Gauhar Jaan - The Datia Incident

Tarun Jasani
Mukul and Ghetto Tigers
Omnibus Theatre
to

In 1902 The Gramophone Company (founded in 1898) sent engineer Fred Gaisberg to India to make recordings of traditional music and hopes to record the voice of already famous singer and courtesan Gauhar Jaan but there seem to be problems relating to what people are calling “the Datia Incident”.

That is the framing device that Tarun Jasani uses to present not one but two versions of a scandalous story that became attached to this famous singer.

The play doesn’t make it clear when it happened but the 9th Maharaja of Datia, Bhawani Singh Bahadur was celebrating the circumcision of a son with a concert featuring a host of singers to entertain his guests—the only way (he regretfully announces) that he can demonstrate his power and position now that he can’t do it through military victories.

He and his Chamberlain Bakshi Saheb have booked Gauhar Jaan to be one of the singers but they have heard of her arrogance. She is not down for the final top spot in the programme so a confrontation is inevitable and there is a song that she is famous for that is one the Maharajah can’t bear to hear.

When Gauhar arrives at the palace, she is certainly arrogant but it turns out there is also a back-story: she is there to avenge the way that the Maharaja’s father abused her mother when she was very young. She carries an invisible weapon made up of just seven notes.

Those seven notes are the song that drowned out the cries of the Maharaja when, aged eleven, he was abused by his uncle, his cries for help drowned out by the singer.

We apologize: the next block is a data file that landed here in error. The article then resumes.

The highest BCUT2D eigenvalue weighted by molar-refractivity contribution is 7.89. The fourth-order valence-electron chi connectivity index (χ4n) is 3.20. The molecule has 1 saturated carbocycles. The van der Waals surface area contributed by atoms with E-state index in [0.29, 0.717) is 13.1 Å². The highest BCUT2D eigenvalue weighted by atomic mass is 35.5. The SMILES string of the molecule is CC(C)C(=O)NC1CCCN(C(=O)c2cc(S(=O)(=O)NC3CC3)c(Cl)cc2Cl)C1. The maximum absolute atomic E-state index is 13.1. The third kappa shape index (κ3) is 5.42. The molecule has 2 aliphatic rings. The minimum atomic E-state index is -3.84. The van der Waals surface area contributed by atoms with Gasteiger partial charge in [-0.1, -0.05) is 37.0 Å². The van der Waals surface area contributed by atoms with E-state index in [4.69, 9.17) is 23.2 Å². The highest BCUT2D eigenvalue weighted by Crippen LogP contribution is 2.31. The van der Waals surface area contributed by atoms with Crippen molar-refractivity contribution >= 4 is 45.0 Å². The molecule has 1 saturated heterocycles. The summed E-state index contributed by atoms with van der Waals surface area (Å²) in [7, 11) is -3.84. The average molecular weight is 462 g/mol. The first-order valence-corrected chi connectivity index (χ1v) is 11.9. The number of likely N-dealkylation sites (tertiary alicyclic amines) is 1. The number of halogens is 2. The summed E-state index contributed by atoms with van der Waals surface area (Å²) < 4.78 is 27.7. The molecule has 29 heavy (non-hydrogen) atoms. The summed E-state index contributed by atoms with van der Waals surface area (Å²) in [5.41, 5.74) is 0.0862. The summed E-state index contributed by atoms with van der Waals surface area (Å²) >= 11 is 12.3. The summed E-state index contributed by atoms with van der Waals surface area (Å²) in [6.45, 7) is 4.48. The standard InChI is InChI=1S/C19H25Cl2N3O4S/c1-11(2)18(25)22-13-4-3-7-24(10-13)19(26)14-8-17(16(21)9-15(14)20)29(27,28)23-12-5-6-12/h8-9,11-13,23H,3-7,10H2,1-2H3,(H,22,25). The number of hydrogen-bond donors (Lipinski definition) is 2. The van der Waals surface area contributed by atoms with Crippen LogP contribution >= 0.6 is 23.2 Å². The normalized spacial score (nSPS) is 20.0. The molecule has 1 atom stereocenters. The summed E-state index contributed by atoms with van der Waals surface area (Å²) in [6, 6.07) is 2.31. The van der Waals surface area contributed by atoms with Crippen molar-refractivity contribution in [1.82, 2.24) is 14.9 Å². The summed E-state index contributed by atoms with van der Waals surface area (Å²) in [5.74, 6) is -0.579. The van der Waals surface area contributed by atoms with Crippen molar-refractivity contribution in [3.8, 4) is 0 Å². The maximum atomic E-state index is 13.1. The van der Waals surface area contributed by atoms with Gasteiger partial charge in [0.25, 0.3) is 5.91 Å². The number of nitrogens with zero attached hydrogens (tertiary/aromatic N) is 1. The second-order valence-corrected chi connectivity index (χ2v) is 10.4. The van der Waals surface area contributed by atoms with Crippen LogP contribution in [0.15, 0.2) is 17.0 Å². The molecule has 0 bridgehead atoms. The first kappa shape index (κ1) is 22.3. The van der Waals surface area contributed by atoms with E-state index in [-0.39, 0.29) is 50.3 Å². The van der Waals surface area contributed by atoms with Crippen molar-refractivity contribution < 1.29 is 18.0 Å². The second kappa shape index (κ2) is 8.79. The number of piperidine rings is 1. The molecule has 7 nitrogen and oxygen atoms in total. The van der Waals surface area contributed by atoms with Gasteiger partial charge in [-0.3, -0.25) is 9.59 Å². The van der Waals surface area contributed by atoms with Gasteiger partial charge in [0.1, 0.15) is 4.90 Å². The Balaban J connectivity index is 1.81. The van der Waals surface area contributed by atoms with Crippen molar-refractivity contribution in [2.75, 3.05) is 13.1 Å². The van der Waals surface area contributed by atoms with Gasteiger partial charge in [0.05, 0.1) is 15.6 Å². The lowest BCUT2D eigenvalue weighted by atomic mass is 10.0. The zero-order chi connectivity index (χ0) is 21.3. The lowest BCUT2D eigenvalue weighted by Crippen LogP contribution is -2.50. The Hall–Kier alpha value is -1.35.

As the play continues, dialogue is heard offstage that has been heard already onstage. Now for the other side of the story.

The Maharajah has seemed an old fool. Bakshi Saheb has advised him, “it is better to keep your mouth shut and appear stupid than open it and confirm it.” He also recommends a gentle approach: “when you live next to a river, make friends with the crocodiles.” The Maharaja does produce a plan: a friendly offer that the singer courtesan can’t refuse. But what is he up to?

Jordon Kemp plays Fred Gaisberg, linen-suited and restrained in contrast to the Indians he encounters (Jas Steven Singh as a cleaner, a traveller and a merchant) and even more compared to the opulent court of Datia, though Harmage Singh Kalirai suggests a rather hesitant, insecure Maharaja, only relaxed when puffing on his huqqa. By comparison, Devesh Kishore’s Bakshi Saheb is bursting with confidence whether handling Gauhar or managing his ruler. It is a performance that brings out the play’s humour.

Although there are dances for other palace courtesans, they are not singers and we never hear Gauhar sing either—but though the Maharaja seems to have silenced her, she did make those recordings, recordings that were to change the music world right across India. That's how the play ends: with Gaisberg putting needle to wax as she is about to begin her first song.

It is a story that makes you want to know more, slyly funny and intriguing and beautifully mounted. It is played in traverse and designer Sophie Jump has created an opulent atmosphere with rich carpets and a grand divan and costumes with an abundance of gold braid and jewels.

Instead of seeing (and hearing) Gauhar making that historic recording, director Mukul Ahmed has had the clever idea of switching to a scratchy piece of filming, a fake documentary that ends up with full show credits. It’s a final joke that doesn’t work for me for I really would like to hear what Gauhar sounds like.

Howard Loxton